Fasteners are designed to clamp parts together, not to locate them. Location is the function of dowels. Another area where impact failures are common is in connecting rod bolts, when a catastrophic failure, elsewhere in the engine (debris from failing camshaft or crankshaft) impacts the connecting rod.

4. Cyclic Fatigue Failure
Some of the high strength “quench and temper” steel alloys used in fastener manufacture are subject to “hydrogen embrittlement.” L-19, H-11, 300M, Aeromet and other similar alloys popular in drag racing, are particularly susceptible and extreme care must be exercised during manufacturing. The spot on the first photo (Figure 4) is typical of the origin of this type of failure. The second is a SEM photo at 30X magnification.

5. Cyclic Fatigue Cracks
Again, many of the high strength steel alloys are susceptible to stress corrosion. The photos (Figure 5) illustrate such a failure. The first picture is a digital photo with an arrow pointing to the double origin of the fatigue cracks. The second photograph at 30X magnification shows a third arrow pointing to the juncture of the cracks propagating from the rust pits.

L-19, H-11, 300M and Aeromet, are particularly susceptible to stress corrosion and must be kept well oiled and never exposed to moisture including sweat. Inconel 718, ARP 3.5 and Custom age 625+ are immune to both hydrogen embrittlement and stress corrosion.

6. Insufficient Preload
Many connecting rod bolt failures are caused by insufficient preload. When a fastener is insufficiently preloaded during installation the dynamic load may exceed the clamping load resulting in cyclic tensile stress and eventual failure. The first picture (Figure 6) is a digital photo of such a failure with the bolt still in the rod. The arrows indicate the location of a cut made to free the bolt.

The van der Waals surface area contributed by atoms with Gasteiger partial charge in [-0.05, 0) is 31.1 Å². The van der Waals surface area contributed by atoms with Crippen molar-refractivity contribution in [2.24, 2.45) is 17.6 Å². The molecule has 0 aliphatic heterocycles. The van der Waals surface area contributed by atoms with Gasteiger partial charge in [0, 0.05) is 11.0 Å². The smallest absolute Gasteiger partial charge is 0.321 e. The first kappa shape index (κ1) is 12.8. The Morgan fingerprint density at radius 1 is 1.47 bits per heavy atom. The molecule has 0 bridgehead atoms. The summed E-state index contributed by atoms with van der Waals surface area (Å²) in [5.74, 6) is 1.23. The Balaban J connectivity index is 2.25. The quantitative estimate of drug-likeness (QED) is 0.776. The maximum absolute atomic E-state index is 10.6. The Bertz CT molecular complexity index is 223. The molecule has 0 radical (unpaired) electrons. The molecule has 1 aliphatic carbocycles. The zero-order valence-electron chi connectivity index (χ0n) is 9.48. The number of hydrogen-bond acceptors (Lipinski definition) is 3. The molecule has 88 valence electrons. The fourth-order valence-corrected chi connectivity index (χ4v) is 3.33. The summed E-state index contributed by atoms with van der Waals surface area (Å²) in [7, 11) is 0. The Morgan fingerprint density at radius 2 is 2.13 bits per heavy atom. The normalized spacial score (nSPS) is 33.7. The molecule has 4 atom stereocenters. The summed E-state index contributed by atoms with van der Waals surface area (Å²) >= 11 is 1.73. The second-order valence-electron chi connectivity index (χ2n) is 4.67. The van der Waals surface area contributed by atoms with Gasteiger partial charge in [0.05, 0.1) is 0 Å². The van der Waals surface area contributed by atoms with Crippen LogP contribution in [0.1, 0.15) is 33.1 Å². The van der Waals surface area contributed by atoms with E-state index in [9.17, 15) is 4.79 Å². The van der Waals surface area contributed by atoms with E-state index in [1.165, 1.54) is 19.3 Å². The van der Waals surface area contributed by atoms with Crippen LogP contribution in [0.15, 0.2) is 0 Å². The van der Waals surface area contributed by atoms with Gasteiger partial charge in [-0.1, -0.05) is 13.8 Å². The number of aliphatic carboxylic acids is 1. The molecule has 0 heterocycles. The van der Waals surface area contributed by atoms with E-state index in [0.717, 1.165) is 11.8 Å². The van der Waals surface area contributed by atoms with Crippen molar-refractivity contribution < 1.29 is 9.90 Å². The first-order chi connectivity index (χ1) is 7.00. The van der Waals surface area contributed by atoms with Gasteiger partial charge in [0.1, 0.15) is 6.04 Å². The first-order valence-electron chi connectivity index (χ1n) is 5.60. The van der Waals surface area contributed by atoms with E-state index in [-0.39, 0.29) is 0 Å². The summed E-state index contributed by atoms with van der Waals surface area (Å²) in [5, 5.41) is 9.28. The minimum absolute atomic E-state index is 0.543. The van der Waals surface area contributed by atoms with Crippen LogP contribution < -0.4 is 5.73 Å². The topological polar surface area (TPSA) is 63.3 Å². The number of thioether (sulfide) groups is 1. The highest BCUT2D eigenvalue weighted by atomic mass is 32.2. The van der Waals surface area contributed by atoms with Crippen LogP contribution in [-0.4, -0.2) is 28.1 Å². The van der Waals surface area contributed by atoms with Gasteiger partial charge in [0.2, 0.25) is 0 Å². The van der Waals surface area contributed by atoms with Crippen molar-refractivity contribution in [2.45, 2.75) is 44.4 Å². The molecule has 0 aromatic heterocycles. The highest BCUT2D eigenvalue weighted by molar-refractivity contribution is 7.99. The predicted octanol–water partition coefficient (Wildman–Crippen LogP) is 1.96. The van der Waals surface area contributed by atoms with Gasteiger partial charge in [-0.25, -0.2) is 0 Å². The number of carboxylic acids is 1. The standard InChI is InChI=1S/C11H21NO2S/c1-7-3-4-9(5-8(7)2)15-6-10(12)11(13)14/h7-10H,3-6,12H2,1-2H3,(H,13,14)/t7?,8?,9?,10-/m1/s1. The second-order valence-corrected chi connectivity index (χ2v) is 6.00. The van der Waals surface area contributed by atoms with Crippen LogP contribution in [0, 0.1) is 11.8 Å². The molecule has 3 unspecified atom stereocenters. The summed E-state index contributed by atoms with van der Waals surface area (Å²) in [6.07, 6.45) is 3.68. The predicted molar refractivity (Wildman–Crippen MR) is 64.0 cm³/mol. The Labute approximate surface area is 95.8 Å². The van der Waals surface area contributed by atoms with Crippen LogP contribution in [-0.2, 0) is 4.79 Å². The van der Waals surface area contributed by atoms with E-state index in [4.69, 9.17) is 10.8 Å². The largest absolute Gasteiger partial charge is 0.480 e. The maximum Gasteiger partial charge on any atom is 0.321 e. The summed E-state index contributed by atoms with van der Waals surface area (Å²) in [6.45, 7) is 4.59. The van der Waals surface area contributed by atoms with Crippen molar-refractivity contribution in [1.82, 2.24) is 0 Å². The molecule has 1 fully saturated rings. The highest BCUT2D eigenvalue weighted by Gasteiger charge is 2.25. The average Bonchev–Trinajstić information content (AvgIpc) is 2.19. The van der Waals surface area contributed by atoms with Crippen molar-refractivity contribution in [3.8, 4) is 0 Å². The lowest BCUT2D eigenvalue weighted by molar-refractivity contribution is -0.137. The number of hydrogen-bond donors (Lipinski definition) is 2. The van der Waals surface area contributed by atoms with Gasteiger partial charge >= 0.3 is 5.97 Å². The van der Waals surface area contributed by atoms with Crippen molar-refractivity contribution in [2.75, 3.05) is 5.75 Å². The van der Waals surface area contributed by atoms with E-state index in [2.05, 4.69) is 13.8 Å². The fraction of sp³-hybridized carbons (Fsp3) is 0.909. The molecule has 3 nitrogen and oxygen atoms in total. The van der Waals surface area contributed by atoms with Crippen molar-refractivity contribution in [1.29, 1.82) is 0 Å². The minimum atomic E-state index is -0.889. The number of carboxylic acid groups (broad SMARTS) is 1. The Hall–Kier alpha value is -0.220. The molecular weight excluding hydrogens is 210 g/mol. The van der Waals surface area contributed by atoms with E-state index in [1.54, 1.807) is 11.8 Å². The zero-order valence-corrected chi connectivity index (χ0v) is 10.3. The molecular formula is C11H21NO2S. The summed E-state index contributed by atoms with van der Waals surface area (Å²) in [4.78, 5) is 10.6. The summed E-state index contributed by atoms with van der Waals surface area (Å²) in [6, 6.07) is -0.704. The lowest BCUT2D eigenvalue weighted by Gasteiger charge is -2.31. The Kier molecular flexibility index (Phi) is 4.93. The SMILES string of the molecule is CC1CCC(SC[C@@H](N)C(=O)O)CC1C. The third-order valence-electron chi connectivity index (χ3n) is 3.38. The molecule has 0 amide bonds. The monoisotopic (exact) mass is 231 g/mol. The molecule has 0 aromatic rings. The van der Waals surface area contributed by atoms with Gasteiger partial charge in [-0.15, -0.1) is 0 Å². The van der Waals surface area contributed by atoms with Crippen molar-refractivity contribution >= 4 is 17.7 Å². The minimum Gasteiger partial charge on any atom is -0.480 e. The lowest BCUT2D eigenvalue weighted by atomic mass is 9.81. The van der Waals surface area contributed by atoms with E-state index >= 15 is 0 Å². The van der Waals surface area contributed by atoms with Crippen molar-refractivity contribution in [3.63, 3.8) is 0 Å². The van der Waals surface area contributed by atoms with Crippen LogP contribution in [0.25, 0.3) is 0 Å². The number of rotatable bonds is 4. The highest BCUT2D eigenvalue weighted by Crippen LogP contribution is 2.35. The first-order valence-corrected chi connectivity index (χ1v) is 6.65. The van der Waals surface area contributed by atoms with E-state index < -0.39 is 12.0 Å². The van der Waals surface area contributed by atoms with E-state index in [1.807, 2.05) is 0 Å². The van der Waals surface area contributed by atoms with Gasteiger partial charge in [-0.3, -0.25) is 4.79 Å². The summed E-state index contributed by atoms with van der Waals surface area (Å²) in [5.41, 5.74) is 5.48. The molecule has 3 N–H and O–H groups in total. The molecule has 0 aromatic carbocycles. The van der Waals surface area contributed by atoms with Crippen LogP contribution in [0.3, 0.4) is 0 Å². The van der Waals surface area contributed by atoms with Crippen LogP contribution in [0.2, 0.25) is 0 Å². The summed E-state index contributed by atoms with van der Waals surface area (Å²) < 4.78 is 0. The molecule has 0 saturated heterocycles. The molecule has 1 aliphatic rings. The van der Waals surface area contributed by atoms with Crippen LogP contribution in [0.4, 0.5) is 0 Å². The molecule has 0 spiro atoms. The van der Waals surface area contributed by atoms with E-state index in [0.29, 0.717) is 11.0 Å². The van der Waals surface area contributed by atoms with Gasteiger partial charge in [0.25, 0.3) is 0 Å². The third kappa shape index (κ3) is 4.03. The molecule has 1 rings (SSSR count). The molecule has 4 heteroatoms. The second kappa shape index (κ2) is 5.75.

Oil Cooler Leak on GM 6.6L Diesel

The oil leak is caused by minor imperfections in the engine block machine surfaces at the oil cooler interface that may allow engine oil seepage past the oil cooler O-rings. To cure this problem, GM offers the following information:

1. Inspect for other oil leaks that may be perceived as an oil cooler leak. An oil leak from one of the main bearing cap side bolts may appear to be coming from the oil cooler.

 If the oil cooler is leaking oil, remove the oil cooler from the engine. Use care to remove only the five bolts that hold the oil cooler to the engine block.

 Remove the O-rings from the oil cooler and discard them.4. Clean the mating surfaces of the engine block and the oil cooler.

5. Install new O-rings (2) to the oil cooler 

6. Apply sealant (P/N 97720043) to the oil cooler as shown in Figure 1. Do not apply sealant to the O-ring grooves on the oil cooler.

7. Install the oil cooler to the engine block. Torque five oil cooler assembly bolts to 18 ft.-lbs.

8. Allow the vehicle to sit for eight hours at room temperature to allow the sealant to fully cure before initial startup.


File-to-Fit Ring End-Gap